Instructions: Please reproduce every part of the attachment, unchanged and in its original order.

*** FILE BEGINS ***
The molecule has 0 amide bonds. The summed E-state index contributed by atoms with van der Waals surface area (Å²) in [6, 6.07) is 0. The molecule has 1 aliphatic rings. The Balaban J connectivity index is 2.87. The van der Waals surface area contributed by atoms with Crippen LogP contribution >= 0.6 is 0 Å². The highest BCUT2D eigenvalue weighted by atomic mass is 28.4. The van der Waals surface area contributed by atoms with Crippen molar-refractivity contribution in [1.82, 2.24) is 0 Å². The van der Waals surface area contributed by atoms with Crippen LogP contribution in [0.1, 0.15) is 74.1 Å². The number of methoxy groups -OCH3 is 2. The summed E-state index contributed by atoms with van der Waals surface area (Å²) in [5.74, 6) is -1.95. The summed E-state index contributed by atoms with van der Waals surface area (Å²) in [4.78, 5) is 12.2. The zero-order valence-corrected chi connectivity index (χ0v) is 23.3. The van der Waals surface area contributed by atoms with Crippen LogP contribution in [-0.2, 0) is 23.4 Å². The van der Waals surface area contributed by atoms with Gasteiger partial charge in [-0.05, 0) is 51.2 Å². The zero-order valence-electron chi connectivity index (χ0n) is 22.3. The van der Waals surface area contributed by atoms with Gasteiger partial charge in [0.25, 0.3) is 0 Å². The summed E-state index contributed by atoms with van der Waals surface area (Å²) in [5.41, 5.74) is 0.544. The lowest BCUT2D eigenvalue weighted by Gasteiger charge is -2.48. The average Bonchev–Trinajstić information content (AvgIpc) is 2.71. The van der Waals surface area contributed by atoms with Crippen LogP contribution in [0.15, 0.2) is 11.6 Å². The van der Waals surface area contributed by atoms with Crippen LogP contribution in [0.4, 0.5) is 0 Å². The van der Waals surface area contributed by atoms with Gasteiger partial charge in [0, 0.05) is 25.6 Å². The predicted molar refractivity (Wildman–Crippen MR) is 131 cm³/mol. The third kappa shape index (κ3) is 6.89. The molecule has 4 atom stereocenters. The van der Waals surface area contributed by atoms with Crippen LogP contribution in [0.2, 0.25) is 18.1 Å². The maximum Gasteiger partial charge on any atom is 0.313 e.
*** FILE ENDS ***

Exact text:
The molecule has 0 amide bonds. The summed E-state index contributed by atoms with van der Waals surface area (Å²) in [6, 6.07) is 0. The molecule has 1 aliphatic rings. The Balaban J connectivity index is 2.87. The van der Waals surface area contributed by atoms with Crippen LogP contribution >= 0.6 is 0 Å². The highest BCUT2D eigenvalue weighted by atomic mass is 28.4. The van der Waals surface area contributed by atoms with Crippen molar-refractivity contribution in [1.82, 2.24) is 0 Å². The van der Waals surface area contributed by atoms with Crippen LogP contribution in [0.1, 0.15) is 74.1 Å². The number of methoxy groups -OCH3 is 2. The summed E-state index contributed by atoms with van der Waals surface area (Å²) in [5.74, 6) is -1.95. The summed E-state index contributed by atoms with van der Waals surface area (Å²) in [4.78, 5) is 12.2. The zero-order valence-corrected chi connectivity index (χ0v) is 23.3. The van der Waals surface area contributed by atoms with Crippen LogP contribution in [-0.2, 0) is 23.4 Å². The van der Waals surface area contributed by atoms with Gasteiger partial charge in [-0.05, 0) is 51.2 Å². The zero-order valence-electron chi connectivity index (χ0n) is 22.3. The van der Waals surface area contributed by atoms with Gasteiger partial charge in [0.25, 0.3) is 0 Å². The summed E-state index contributed by atoms with van der Waals surface area (Å²) in [5.41, 5.74) is 0.544. The lowest BCUT2D eigenvalue weighted by Gasteiger charge is -2.48. The average Bonchev–Trinajstić information content (AvgIpc) is 2.71. The van der Waals surface area contributed by atoms with Crippen LogP contribution in [0.15, 0.2) is 11.6 Å². The van der Waals surface area contributed by atoms with Crippen LogP contribution in [0.4, 0.5) is 0 Å². The van der Waals surface area contributed by atoms with Gasteiger partial charge in [0, 0.05) is 25.6 Å². The predicted molar refractivity (Wildman–Crippen MR) is 131 cm³/mol. The third kappa shape index (κ3) is 6.89. The molecule has 4 atom stereocenters. The van der Waals surface area contributed by atoms with Crippen LogP contribution in [0.2, 0.25) is 18.1 Å². The maximum Gasteiger partial charge on any atom is 0.313 e.